• medications such as cortisone, lithium, antimalarial drugs, or strong coal tar products

Nail psoriasis

Up to half of the total psoriasis have nail changes. Nail psoriasis is even more reported in individuals with psoriatic arthritis, which affects your joints. In this condition, you are more likely to experience a fungal infection. Symptoms include:

  • pitting of your nails
  • separation of the nail from the bed
  • tender, painful nails
  • chalk-like material under your nails
  • color changes (yellow-brown)

Psoriatic arthritis

Psoriatic arthritis is a skin condition with psoriasis and arthritis (joint inflammation). In 70 percent of cases, individuals have psoriasis for almost ten years before getting psoriatic arthritis. And, about 90 percent of people with it also have changes in the nail. Symptoms include:

  • sausage-like swelling of the toes and fingers
  • painful, stiff joints that are worsening in the morning and after rest
  • warm joints that may be discolored

What is the leading cause of psoriasis?

Experts are still unaware as to what causes psoriasis. However, the decades of research offer us a general idea about two primary factors: genetics and the immune system.

Genetics

Some individuals inherit genes that make them more prone to develop psoriasis. If you have a family member with this skin condition, you will develop psoriasis. However, the percentage of individuals with psoriasis and a genetic predisposition is less. According to the National Psoriasis Foundation (NPF), approximately 2 to 3 percent of people develop this skin condition due to genetics.

Immune system

Psoriasis is an autoimmune skin disorder that occurs when the body attacks itself. In the case of psoriasis, white blood cells (WBCs) known as T cells mistakenly attack the skin cells.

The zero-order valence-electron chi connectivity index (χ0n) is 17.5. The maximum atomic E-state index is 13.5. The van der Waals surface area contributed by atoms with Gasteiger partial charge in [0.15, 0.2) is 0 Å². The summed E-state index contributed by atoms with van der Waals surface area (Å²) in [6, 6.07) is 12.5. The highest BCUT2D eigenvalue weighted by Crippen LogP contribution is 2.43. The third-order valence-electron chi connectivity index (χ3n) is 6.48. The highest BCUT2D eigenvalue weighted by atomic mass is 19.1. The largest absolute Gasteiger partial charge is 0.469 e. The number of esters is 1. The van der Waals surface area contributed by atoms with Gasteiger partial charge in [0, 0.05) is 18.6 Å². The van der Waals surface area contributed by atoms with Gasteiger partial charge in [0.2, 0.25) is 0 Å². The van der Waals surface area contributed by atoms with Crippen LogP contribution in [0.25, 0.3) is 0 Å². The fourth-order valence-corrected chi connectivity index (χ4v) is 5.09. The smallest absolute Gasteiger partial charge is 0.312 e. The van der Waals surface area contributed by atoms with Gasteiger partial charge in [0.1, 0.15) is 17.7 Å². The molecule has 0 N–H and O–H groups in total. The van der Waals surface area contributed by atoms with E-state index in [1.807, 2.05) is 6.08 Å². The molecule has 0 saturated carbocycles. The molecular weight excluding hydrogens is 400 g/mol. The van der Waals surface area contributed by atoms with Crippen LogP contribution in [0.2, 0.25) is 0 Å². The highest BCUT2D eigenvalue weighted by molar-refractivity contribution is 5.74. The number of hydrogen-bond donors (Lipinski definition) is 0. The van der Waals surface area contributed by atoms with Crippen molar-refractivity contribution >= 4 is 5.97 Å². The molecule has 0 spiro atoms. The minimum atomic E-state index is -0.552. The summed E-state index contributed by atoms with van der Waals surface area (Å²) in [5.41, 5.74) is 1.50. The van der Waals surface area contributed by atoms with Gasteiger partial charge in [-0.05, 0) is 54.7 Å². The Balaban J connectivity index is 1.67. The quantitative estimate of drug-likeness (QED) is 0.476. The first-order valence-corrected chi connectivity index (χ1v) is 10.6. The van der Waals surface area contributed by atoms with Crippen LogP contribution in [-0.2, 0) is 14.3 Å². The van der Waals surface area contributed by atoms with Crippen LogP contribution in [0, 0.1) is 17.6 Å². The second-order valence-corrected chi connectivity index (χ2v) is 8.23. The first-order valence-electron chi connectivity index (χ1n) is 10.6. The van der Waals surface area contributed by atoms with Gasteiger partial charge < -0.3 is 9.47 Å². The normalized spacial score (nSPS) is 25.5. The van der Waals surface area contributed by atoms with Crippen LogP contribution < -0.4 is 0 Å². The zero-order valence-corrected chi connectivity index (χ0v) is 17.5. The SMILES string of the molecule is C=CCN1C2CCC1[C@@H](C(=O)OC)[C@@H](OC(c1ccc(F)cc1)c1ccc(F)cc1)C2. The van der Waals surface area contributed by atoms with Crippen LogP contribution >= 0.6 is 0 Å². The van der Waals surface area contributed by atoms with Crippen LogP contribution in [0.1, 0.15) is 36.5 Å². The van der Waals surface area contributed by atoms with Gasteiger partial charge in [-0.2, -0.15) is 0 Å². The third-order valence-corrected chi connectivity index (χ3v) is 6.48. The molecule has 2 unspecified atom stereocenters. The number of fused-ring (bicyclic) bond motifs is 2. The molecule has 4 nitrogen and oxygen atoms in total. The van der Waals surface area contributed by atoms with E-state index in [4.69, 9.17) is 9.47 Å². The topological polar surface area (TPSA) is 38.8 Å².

Usually, in the body, white blood cells are deployed to strike and destroy invading bacteria and fight infections. This attack causes your skin cell production process to get into overdrive. The sped-up production of skin cells causes new skin cells to develop, strengthening the production of new skin. They are pushed up to the skin surface level, where they pile up. It results in the plagues that are usually linked to psoriasis. The skin cell attacks also cause inflamed, red areas of skin to develop.

How to treat scalp psoriasis?

If you have mild or temporary scaling, it may get better. But sometimes, you may need treatment. It can take a few months or more to get severe dandruff under control. Once you do, you may keep your scalp from flaring with special shampoos or moisturizers.

The most commonly available treatment options for mild scalp psoriasis are ointments that one can apply to the scalp. If you have a severe one, you may need a combination of treatments assigned by your dermatologist.

The first step of treatment starts with softening the skin and removing scales. This step makes it easier for medications to perform their functions well.

Following are the required steps:

  • Apply over-the-counter (OTC) medication to your scalp that can help soften your scales and make them easier to get off. So, it would help if you looked for products with the following active ingredients: lactic acid, salicylic acid, zinc pyrithione, urea, or selenium sulfide.
  • Gently clear off the scales with a fine-toothed comb or brush.
  • Remove the scales by applying shampoo to your scalp; prefer using a salicylic soap or shampoo.
  • Apply some thick cream to your scalp while still damp to curb the moisture.

Steps to apply the product:

  • Make a cotton ball coated with petroleum jelly, and put them into your ears to keep it out of your scalp. Do not use cotton balls if you need psoriasis treatment in your ear canals.